In addition, a number of incidents at PIADC have resulted in internal releases such that animals within the laboratory compound inadvertently became infected, although no FMD virus was released outside the facility. These incidents show that technology sometimes fails, facilities age, and humans make mistakes. Table 4 lists known internal releases of FMD virus at PIADC since 1971.

Table 4: Internal Releases of Foot-and-Mouth Virus at Plum Island, 1971–2004



Probable cause

Sept. 1971

A scientific publication in the proceedings of the 75th Annual Meeting of the U.S. Animal Health Association in 1971 identified the accidental infection of two steers. The infection was believed to have been caused by an air leak found in a door gasket. This resulted in an infectious aerosol being drawn into the room because of lower air pressure. Two steers in the acute clinical stage of infection with FMD had been moved through an adjacent corridor; 5 days later, the two steers maintained in the room had clinical signs and lesions of FMD of the same virus type as the animals in the adjacent corridor. The door seals in use at that time were not self-inflating. This problem is addressed today with inflatable seals that close the gap around doors and prevent aerosol entry.

An air leak in a door gasket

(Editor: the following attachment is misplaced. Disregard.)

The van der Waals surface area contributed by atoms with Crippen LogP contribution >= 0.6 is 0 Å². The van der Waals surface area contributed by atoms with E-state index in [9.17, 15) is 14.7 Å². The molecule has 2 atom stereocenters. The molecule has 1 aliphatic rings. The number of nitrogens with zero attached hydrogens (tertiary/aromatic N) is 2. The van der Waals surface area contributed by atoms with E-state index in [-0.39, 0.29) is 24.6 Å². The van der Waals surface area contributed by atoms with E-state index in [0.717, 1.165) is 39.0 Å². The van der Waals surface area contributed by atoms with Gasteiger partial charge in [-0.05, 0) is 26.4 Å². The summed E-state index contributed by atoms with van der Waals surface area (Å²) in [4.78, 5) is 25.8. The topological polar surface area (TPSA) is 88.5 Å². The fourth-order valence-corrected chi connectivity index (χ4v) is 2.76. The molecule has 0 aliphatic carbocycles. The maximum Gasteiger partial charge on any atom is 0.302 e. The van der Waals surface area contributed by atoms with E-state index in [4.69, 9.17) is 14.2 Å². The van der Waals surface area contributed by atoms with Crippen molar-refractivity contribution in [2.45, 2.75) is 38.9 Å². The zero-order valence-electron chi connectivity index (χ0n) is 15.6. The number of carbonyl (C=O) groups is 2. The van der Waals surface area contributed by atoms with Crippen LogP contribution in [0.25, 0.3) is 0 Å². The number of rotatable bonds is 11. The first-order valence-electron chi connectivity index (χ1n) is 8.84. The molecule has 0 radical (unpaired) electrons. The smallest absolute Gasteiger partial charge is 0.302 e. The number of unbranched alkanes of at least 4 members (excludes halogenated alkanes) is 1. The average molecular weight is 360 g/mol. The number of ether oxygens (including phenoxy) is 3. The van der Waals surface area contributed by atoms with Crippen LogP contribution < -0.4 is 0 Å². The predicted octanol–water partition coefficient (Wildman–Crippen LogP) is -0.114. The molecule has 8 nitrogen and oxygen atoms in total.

Apr.12, 1974

Two steers in the West Animal Wing developed symptoms of FMD. The animals had never been inoculated with intentionally exposed to any infectious agents, but both exhibited signs of disease and both were determined to be infected with FMD. An investigation determined that FMD probably came into the animal room through leaks in the walls. A power failure may also have resulted in a difference in pressure between two rooms, causing virus to flow from an infected room into the one housing the steer. Preventative maintenance of the rooms was conducted to prevent re-occurrence.

Leaks in the walls combined with a power failure

Aug. 21, 1980

Eighteen steers being used in a vaccine trial had been vaccinated with a Type C PIADC-produced FMD vaccine. Before challenge, approximately half the animals were found to have fever and lesions indicative of FMD. Further study identified that the animals had Type O and Type C antibodies. Because they had not been vaccinated for the Type O strain, these antibodies were related to an unknown exposure. The actual cause of this outbreak was not identified, but it could have been a mechanical transfer in which a laboratory worker carried the virus into the facility and transmitted it to the animals.